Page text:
2. 2. Steve Jobss Magic Kingdom 03/20/2006 04:20 PMthe two men introduced Apples new video iPod and the availability of such ABC shows as Lost and Desperate Housewives. The dealcame together on Internet time, in just three days. Iger wanted to show that Disney can be a nimble company, willing to embrace thelatest digital technologies to deliver its content. "I think we impressed [Jobs and other Apple execs] with how quickly we could make adecision," said Iger in the earlier interview."A GUN TO HIS HEAD." Yet the alliance has plenty of risks, too. Jobs will have to navigate a minefield of conflicts as he runs Appleand sits on Disneys board. Hell also have to demonstrate he can take on the unfamiliar role of supporting player. The sameperfectionism that allows him to help create great products has made it difficult for him to stand by if someone is going in what heconsiders the wrong direction. When he returned to Apple as part of the next acquisition, he insisted he didnt want Amelios job, andthen quickly took charge. Already, theres speculation in Silicon Valley that Disneys chief could get "Amelioed."Iger isnt in the most secure spot. He has revamped Disneys management style and has improved some operations. Still, thecompanys stock is at about the same level it was a decade ago. And Iger has only been CEO a few months, so hes on new footingwith Disneys directors. One management expert calls the Jobs move "courageous" but says "Iger just put a gun to his head," predictingthat Jobss influence in the boardroom would be so pervasive that Iger could be gone within a year.Particularly ticklish will be Disneys animation business. While Iger has stressed that its crucial to the companys future, Jobs may havecloser ties, since his two lieutenants will be running the show. Even during the conference call announcing the Disney-Pixar deal, therewere hints of differences. One analyst asked whether Lasseter would have authority to decide whether Pixar movies such as Toy Storywill be made into Broadway plays. Jobs began by acknowledging that Lasseter works for Iger, then added, "[Lasseter] has always hadstrong feelings about the exploitation of stories and characters." So if Lasseter and Iger disagree, who would Jobs back?CONSUMER LUST. Jobs declined to be interviewed for this article. But some executives who know him well insist that Iger hasnothing to fear. "People are misreading Steve Jobs," says Edgar S. Woolard Jr., the former chairman of Apple and former chairman andCEO of chemical giant DuPont. "If he has a good relationship with you, there is nobody better in the world to work with. Iger made avery wise move, and two years from now everyone will be saying that."Jobs certainly has much to offer. The past few years have been a thorough vindication of his ideas and leadership. Just a decade agohe was considered a temperamental micromanager whose insistence on total control and stylish innovation had doomed his companyto irrelevance. While Apple tried to develop both the hardware and software for its computers, Microsoft (MSFT ), Intel (INTC ), and aflock of PC makers slashed the onetime industry leader to bits by separating the two. Asked in late 1997 what Jobs should do as headof Apple, Dells (DELL ) then-CEO Michael S. Dell said at an investor conference: "Id shut it down and give the money back to theshareholders."Fighting words that Dell may regret today. Apple shares have soared from $7 a share three years ago to $74, and the companysmarket cap of $62 billion is just shy of Dells. Why? Jobs has applied his old strategy to the new digital world. With absolute control,breakout innovation, and stellar marketing, he has created products that consumers lust after. The smooth melding of Apples iPod withthe iTunes software has helped make it an icon of the Digital Age. Rivals from Microsoft to Dell to Sony (SNE ). have been left in thedust.STRING OF HITS. "He has set the basic model for any digital business from now on," says Toshiba CEO Atsutoshi Nishida. Microsoftis even considering making its own digital music player, since providing its software to Dell and other hardware developers has failed toslow Apple (see BW Online, 1/26/06, "The Bug in Microsofts Ear").Jobss success at Pixar is no less remarkable. He bought the business from director George Lucas 20 years ago for $10 million.Catmull and Lasseter believed they could use computer animation to create full-length movies, even though many in Hollywood and atDisney thought computers could never deliver the nuance and emotion of hand-drawn animation. Jobs bought into the vision.The result: Pixar has knocked out six blockbusters, from Toy Story in 1995 to Finding Nemo and The Incredibles in recent years. "Thegreat thing about Steve is that he knows that great business comes from great product," says Peter Schneider, the former chairman ofDisneys studio. "First you have to get the product right, whether its the iPod or an animated movie."NO "B TEAMS." Of course the trick isnt in wanting to make great products. Its being able to do it. So what is Jobss secret? There aremany, but it starts with focus and a near-religious faith in his strategy. For years, Jobs plugged away at Apple with his more proprietaryapproach, not worrying much about Wall Streets complaints.In fact, one of his first moves was to take an ax to Apples product line, lopping off dozens of products to focus on just four. "Our jawsdropped when we heard that one," recalls former Apple Chairman Woolard. Time and again since, Apple has eschewed calls to boostmarket share by making lower-end products or expanding into adjacent markets where the company wouldnt be the leader. "Im asproud of what we dont do as I am of what we do," Jobs often says.Its all based on a fundamental belief that a killer product will bring killer profits. Thats certainly the case at Pixar. While analysts havehttp://www.businessweek.com/print/technology/content/jan2006/tc20060126_116869.htm Page 2 of 5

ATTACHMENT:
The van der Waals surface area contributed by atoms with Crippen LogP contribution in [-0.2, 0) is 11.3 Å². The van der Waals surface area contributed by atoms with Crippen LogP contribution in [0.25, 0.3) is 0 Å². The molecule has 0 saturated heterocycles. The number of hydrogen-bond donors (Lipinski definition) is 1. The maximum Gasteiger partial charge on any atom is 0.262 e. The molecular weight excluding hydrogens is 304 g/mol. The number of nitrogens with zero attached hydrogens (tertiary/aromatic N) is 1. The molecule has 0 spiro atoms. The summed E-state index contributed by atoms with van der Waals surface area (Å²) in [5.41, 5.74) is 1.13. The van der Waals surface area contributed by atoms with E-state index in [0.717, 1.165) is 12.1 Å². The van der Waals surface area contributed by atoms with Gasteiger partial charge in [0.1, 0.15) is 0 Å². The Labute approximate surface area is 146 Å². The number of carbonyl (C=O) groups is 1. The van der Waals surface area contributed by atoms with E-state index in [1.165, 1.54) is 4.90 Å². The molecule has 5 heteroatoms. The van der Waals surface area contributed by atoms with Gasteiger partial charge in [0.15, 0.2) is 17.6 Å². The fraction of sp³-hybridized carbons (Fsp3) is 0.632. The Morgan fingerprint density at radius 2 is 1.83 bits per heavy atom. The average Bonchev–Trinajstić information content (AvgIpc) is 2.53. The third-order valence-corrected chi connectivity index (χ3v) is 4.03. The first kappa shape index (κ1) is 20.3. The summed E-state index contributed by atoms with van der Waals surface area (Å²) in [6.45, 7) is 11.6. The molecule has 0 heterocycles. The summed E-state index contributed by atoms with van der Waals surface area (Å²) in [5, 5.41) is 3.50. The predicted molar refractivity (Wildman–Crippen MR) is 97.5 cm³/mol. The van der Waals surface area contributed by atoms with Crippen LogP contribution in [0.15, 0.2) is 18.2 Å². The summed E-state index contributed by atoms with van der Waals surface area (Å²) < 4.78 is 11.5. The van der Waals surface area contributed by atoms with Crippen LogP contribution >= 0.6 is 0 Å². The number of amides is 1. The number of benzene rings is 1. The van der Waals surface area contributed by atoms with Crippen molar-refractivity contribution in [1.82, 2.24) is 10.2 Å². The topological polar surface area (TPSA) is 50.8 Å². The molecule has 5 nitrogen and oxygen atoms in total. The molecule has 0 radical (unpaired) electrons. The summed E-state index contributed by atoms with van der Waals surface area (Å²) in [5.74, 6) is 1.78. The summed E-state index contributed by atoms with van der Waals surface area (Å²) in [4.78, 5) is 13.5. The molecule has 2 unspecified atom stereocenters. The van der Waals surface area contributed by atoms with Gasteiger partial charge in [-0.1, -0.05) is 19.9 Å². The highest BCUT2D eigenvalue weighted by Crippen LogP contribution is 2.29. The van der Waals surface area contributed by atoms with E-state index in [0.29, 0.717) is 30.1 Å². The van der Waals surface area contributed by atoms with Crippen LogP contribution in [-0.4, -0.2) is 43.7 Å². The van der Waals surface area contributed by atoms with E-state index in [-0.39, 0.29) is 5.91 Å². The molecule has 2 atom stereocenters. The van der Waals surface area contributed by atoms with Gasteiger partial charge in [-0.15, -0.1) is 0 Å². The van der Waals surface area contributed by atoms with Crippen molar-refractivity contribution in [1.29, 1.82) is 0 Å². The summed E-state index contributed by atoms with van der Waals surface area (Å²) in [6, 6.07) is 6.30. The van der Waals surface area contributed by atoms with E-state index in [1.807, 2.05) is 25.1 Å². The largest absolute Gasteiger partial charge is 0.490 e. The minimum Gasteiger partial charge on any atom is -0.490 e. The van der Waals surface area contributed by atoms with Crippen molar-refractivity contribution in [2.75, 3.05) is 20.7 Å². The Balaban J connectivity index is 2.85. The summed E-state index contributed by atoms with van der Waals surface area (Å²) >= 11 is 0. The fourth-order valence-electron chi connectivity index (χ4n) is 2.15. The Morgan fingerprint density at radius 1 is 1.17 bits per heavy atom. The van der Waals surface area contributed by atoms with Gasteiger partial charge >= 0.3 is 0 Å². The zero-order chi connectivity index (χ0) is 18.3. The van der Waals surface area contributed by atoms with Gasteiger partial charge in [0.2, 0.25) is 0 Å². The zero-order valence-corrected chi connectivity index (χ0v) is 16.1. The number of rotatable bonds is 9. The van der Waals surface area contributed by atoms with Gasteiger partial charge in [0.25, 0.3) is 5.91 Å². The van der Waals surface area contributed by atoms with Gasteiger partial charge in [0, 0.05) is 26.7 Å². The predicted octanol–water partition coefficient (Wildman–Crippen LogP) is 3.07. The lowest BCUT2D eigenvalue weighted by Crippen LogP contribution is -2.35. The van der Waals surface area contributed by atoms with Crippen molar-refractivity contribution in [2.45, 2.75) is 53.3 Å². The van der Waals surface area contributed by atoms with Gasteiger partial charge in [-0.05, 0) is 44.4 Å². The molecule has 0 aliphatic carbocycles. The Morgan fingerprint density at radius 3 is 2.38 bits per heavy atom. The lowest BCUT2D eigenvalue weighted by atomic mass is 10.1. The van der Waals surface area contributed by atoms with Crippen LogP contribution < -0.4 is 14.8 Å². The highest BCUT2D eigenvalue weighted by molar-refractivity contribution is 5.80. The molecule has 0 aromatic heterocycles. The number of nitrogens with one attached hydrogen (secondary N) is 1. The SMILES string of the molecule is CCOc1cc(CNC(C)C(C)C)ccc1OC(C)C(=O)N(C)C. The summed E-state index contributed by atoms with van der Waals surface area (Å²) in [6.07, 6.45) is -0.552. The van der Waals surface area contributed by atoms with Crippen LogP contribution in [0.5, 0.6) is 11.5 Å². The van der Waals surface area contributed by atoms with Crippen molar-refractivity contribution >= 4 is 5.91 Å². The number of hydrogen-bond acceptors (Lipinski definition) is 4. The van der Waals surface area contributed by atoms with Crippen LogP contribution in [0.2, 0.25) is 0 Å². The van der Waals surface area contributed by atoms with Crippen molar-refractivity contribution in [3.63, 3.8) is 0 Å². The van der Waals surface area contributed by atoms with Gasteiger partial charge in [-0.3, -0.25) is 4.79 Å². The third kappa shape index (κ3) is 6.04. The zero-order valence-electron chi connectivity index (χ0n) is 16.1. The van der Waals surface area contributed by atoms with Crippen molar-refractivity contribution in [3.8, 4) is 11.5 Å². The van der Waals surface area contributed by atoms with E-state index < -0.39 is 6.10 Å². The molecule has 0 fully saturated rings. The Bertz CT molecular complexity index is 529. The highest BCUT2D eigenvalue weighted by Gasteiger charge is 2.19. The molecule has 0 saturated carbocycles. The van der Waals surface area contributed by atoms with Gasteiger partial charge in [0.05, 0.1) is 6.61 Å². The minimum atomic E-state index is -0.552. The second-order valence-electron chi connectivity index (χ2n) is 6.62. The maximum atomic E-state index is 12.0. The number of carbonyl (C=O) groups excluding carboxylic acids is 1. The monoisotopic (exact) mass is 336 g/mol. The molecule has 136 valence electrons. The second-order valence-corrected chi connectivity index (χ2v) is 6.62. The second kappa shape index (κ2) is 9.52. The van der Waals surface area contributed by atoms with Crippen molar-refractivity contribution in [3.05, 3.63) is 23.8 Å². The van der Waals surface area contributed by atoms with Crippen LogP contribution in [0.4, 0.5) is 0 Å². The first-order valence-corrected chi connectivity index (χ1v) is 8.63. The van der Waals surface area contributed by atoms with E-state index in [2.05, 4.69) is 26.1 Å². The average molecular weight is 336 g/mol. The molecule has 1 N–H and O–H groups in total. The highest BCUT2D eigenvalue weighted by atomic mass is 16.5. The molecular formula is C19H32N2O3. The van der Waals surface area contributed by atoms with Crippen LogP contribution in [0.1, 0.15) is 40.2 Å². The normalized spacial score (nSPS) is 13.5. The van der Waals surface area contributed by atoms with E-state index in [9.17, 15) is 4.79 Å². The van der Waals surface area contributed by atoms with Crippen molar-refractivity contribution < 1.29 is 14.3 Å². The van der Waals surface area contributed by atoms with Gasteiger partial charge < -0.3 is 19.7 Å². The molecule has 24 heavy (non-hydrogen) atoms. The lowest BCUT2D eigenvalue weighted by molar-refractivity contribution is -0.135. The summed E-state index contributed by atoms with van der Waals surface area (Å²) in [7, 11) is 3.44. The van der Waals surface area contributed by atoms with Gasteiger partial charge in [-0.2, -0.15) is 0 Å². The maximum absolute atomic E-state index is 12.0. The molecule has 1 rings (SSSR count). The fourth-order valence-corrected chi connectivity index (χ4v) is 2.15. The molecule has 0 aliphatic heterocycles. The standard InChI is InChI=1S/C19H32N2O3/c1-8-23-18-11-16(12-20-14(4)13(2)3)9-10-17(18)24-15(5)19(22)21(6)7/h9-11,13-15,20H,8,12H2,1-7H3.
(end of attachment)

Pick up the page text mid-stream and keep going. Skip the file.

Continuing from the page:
3. 3. Steve Jobss Magic Kingdom 03/20/2006 04:20 PMoften urged the company to crank up its movie machine and pump out more releases, its only now reaching the point that it can makeone a year. And at least until the Disney deal was struck, the plan was to stay there for good. The reason: Pixars executives focus onmaking sure there are no "B teams," that every movie gets the best efforts of Pixars brainy staff of animators, storytellers, andtechnologists.HANDS-OFF CREATIVELY. Indeed, Jobs says with pride that Pixar has made the tough call to stop production at some point onevery one of its movies to fix a problem with a storyline or character. "Quality is more important than quantity, and in the end, its abetter financial decision anyway," Jobs told BusinessWeek last year. "One home run is much better than two doubles," he said,explaining that then theres only one marketing and production budget rather than two.The fixation on quality over quantity refers to personnel as much as production. Ever since the days when he marveled at Stephen G.Wozniaks engineering skill while building the first Apple computer, Jobs believed that a small team of top talent can run circles aroundfar larger but less talented groups. He spends a lot of energy working the phones, trying to recruit people he has heard are the best at acertain job.This is one reason that Jobs, while a micromanager at Apple, plays a very different role at Pixar. He handles many of the businessduties. But hes very hands-off on the creative side. Sources say he typically spends less than a day a week at the companyspicturesque campus in Emeryville, across the San Francisco Bay from Apples Cupertino headquarters. "Steve doesnt tell us what todo," says one Pixar employee. "Steves our benevolent benefactor."PRACTICED INFORMALITY. Jobs may be a multibillionaire, but that hasnt cut into his work ethic. He brings an entrepreneurs energyto tasks many CEOs would see as beneath them, whether its personally checking the fine print on partnership agreements or callingreporters late in the evening to talk over a story he thinks is important. And Jobs seems perfectly willing to forgo some aspects of theexecutive life to focus on his own priorities. For example, unlike most CEOs he rarely participates in Wall Street analyst conferences.His famous keynote speeches are maybe the best example of his intensity. In trademark jeans and mock-turtleneck, Jobs unveilsApples latest products as if he were a particularly hip and plugged-in friend showing off inventions in your living room. Truth is, thesense of informality comes only after grueling hours of practice. One retail executive recalls going to a Macworld rehearsal at Jobssbehest, then waiting four hours before Jobs came off the stage to acknowledge his presence.Rude, perhaps, but the keynotes are a competitive weapon. Marissa Mayer, a Google (GOOG ) executive who plays a central role inlaunching the search giants innovations, insists that up-and-coming product marketers attend Jobss keynotes. "Steve Jobs is the bestat launching new products," she says. "They have to see how he does it."ONE-ON-ONE DEALS. Of course, that entrepreneurial zeal is there for a reason: Hes one of a shrinking collection of tech chieftainswho are actually entrepreneurs. "I was very lucky to have grown up with this industry," Jobs told BusinessWeek in 2004. "I dideverything coming up -- shipping, sales, supply chain, sweeping the floors, buying chips, you name it. I put computers together with myown two hands. As the industry grew up, I kept on doing it."The same can be said of his role as a movie mogul. Following Pixars hit with Toy Story in 1995, Jobs and then-Chief Financial OfficerLawrence B. Levy gave themselves a crash course in movie business economics. That helped Jobs persuade Disney to agree to a farmore lucrative distribution deal than Pixar had had in the past.Former Disney executive Schneider, who negotiated that deal with Jobs, says he applies equal parts industry knowledge, intensity, andsheer charisma. Jobs prefers to negotiate one-on-one, and let lawyers tie up the details after the handshake is done. "He says Fine,we have a deal, and youre saying, Wait, wait, I need to check with Michael [Eisner], and hes saying, No, its done."VISION AND GUT. Thats not to say Jobs is an easy partner. Unlike every other electronics maker, Apple refuses to let even thebiggest retailers know what new products are coming until Jobs unveils them. That means the retailers cant get a jump on arranging adcampaigns or switching out inventory. But Jobs would rather have the surge of publicity that comes with his dramatic product intros.Indeed, Motorola (MOT ) executives were furious when Apple surprised them by announcing the iPod nano last October, stealing thethunder from the iTunes phone that Apple and Moto had developed together.In the final analysis, Jobss true secret weapon is his ability to meld technical vision with a gut feel for what regular consumers want andthen market it in ways that make consumers want to be part of techs cool club. Says a leading tech CEO who requested anonymity:"God usually makes us either left brain people or right brain people. Steve seems to have both sides, so he can make extraordinaryexperiences."In the wake of the Disney-Pixar deal, the question is how Jobs can apply his unique skills to the media industry. From record labels tomusic studios, many execs are only reluctantly experimenting with technological change. Besides being concerned that piracyprotections arent strong enough, theyre petrified of losing control since its unclear how theyll make money in the new world.http://www.businessweek.com/print/technology/content/jan2006/tc20060126_116869.htm Page 3 of 5